Cushing’s Disease in Pets

By Elizabeth Benson

What is Cushing’s Disease?

Hyperadrenocorticism (HAC) also known as Cushing’s disease in pets is a disorder in which excessive adrenal hormones are produced. It can be caused by abnormal pituitary gland function, tumors of the adrenal gland, or by high levels of doctor-prescribed steroid use.

Pituitary-dependent HAC accounts for about 80% of all cases. It is a slowly progressive disease and the early signs are often unnoticed. These include increased appetite, increased drinking and urination, reduced activity, and a swollen abdomen.

Extensive laboratory tests, radiographs (x-rays) ultrasounds may be needed to diagnose the condition, find its cause, and plan treatment.

 

What Symptoms Can Present as the Disease Progresses?

Early Stages

  • Progressive weakness of the hind limbs
  • Worn nails
  • Difficult rising
  • Stumbling
  • Knuckling of the toes
  • Scuffing hind feet
  • Wearing of the inner digits of the rear paws
  • Loss of muscle in the rear legs
  • Tremors of the rear legs

Late Stages

  • Persistent early stages
  • Urinary and fecal incontinence
  • Eventual front leg weakness from compensatory strain
  • Mental stress/anxiety
  • Pressure sores on bony prominences
  • Inability to rise
  • Muscle atrophy
  • Poor hygiene-soiled appearance
  • Pneumonia
  • Depression
  • Infection/sepsis
  • Constipation
  • Organ failure

Crisis – Immediate veterinary assistance needed regardless of disease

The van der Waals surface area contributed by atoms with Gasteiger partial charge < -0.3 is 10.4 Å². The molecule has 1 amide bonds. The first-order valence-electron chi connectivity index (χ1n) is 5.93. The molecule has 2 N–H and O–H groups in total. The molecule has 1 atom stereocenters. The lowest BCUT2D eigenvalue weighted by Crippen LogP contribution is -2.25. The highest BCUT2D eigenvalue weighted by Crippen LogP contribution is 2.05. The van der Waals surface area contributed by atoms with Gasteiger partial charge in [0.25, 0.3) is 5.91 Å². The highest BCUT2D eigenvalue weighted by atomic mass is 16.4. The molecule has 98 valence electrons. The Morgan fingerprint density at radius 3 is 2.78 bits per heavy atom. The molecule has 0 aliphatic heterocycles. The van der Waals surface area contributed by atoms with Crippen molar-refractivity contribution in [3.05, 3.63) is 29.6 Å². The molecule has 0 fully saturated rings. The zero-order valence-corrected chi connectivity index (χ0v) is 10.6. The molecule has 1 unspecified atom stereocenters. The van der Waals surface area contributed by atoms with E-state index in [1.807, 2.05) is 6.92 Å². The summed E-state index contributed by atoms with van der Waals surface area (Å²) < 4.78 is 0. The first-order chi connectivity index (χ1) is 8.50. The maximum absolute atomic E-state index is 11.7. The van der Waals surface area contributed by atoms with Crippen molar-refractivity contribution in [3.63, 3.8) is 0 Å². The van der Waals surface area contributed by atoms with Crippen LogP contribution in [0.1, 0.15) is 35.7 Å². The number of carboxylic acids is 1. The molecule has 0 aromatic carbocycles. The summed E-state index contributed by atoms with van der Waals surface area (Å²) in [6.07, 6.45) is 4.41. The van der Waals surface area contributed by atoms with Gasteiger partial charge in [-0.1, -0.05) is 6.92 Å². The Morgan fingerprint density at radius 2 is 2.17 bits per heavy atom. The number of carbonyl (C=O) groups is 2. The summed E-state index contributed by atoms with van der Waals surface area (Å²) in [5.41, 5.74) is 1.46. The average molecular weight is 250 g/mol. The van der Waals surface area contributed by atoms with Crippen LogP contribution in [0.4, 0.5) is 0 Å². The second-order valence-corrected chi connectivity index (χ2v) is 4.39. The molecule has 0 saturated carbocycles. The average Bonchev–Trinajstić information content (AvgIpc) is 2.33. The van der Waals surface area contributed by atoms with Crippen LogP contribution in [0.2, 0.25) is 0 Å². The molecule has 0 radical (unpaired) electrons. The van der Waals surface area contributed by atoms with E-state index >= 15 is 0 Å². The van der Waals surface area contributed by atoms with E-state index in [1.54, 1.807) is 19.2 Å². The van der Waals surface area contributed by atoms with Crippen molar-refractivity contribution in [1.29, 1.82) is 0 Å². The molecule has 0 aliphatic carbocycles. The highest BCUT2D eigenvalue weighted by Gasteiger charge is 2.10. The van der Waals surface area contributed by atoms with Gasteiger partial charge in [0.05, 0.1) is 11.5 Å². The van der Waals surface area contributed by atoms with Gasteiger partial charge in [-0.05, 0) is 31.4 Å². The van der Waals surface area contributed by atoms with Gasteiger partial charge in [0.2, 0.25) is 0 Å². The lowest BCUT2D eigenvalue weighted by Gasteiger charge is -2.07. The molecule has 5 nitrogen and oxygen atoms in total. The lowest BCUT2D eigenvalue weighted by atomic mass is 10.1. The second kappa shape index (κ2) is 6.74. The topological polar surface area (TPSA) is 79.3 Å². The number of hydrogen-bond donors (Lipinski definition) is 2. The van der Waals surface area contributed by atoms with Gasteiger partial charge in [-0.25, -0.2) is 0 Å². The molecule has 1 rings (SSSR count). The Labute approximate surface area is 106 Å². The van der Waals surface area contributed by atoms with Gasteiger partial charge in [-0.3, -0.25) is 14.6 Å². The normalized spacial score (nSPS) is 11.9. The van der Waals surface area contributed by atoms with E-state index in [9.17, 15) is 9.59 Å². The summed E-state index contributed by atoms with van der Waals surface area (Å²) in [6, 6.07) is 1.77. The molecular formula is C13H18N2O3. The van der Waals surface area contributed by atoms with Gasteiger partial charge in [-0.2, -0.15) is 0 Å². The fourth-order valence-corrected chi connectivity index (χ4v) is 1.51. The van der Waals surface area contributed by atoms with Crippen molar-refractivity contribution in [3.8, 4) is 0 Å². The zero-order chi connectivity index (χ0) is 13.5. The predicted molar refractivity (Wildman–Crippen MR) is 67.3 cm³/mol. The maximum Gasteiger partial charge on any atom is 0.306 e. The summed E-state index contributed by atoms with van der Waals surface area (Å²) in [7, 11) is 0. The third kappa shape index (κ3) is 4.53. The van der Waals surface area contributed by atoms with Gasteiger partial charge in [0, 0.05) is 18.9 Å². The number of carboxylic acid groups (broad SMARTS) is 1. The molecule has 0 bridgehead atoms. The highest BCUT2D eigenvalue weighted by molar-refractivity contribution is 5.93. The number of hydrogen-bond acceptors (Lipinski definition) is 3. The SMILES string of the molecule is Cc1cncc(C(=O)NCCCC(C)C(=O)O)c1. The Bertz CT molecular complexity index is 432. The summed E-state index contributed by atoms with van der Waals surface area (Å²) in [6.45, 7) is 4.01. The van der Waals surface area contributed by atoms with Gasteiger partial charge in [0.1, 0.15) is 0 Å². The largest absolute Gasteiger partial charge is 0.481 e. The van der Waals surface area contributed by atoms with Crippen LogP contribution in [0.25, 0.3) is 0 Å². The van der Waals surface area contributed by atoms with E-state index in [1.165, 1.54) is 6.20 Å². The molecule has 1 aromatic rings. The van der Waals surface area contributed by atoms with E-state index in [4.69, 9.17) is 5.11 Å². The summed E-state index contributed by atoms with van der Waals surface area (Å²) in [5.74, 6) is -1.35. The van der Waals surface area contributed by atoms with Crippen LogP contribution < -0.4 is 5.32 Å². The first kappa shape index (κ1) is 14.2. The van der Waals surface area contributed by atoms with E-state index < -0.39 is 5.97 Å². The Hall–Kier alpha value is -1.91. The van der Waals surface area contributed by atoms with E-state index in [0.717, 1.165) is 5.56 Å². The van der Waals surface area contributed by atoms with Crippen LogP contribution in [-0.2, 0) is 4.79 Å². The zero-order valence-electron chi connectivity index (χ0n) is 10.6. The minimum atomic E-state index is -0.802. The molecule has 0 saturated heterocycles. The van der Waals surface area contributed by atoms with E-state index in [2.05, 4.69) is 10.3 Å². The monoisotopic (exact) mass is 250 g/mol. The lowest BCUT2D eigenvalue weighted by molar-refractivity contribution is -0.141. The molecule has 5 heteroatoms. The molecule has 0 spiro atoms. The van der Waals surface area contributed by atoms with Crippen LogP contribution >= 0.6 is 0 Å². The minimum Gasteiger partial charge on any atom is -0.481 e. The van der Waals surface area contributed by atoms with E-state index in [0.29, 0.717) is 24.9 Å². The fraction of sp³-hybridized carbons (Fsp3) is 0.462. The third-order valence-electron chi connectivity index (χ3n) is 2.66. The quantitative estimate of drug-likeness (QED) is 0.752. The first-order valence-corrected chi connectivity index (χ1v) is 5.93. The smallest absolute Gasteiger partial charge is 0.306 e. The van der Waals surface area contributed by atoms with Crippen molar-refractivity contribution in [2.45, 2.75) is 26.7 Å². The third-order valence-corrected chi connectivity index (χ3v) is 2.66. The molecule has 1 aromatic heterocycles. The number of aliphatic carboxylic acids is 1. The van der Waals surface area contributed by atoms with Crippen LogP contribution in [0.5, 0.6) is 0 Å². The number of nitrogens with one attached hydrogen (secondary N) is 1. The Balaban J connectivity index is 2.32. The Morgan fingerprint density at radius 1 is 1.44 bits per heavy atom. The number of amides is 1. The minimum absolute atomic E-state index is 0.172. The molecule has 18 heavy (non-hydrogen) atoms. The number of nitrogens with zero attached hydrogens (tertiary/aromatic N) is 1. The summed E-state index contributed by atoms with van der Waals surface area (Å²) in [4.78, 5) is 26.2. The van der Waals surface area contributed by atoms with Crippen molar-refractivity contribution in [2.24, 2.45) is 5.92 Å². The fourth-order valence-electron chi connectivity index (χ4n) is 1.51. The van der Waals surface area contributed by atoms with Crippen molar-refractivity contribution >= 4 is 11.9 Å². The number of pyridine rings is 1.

• Difficulty breathing
  • Prolonged seizures
  • Uncontrollable vomiting/diarrhea
  • Sudden collapse
  • Profuse bleeding – internal or external
  • Crying/whining from pain*

*It should be noted that most animals will instinctually hide their pain. Vocalization of any sort that is out of the ordinary for your pet may indicate that their pain and anxiety have become too much for them to bear. If your pet vocalizes due to pain or anxiety, please consult with your tending veterinarian immediately.

 

Common Signs of Pain

Panting, lameness, difficulty sleeping, pacing, abnormal posture, body tensing, poor grooming habits, tucked tail, dilated pupils, licking sore spot, muscle atrophy, decreased appetite, vocalizing/yowling, reclusive behavior, aggressive behavior, avoiding stairs/jumping, depressed, unable to stand.

How is Cushing’s Disease Treated?

Some animals respond to medical management alone while others need both surgical and medical treatment. Control, rather than cure, is the outcome of treatment in most cases of HAC. Medical treatment consists of either mitotane (Lysodren) or trilostane.

Patients on these medications must be closely monitored. Non-invasive adrenal tumors are best removed surgically. If adrenal hormones are suppressed too much, a condition called Addisons’ disease develops and can be life-threatening if untreated.

What Is the Prognosis for Cushing’s Disease?

The long-term prognosis is poor and most animals are euthanized within 6 months to 3 years of diagnosis, as the disease progresses to the point of permanent paraplegia. When the patient can no longer walk, and mobility carts are not an option, long-term hospice care or euthanasia should be considered.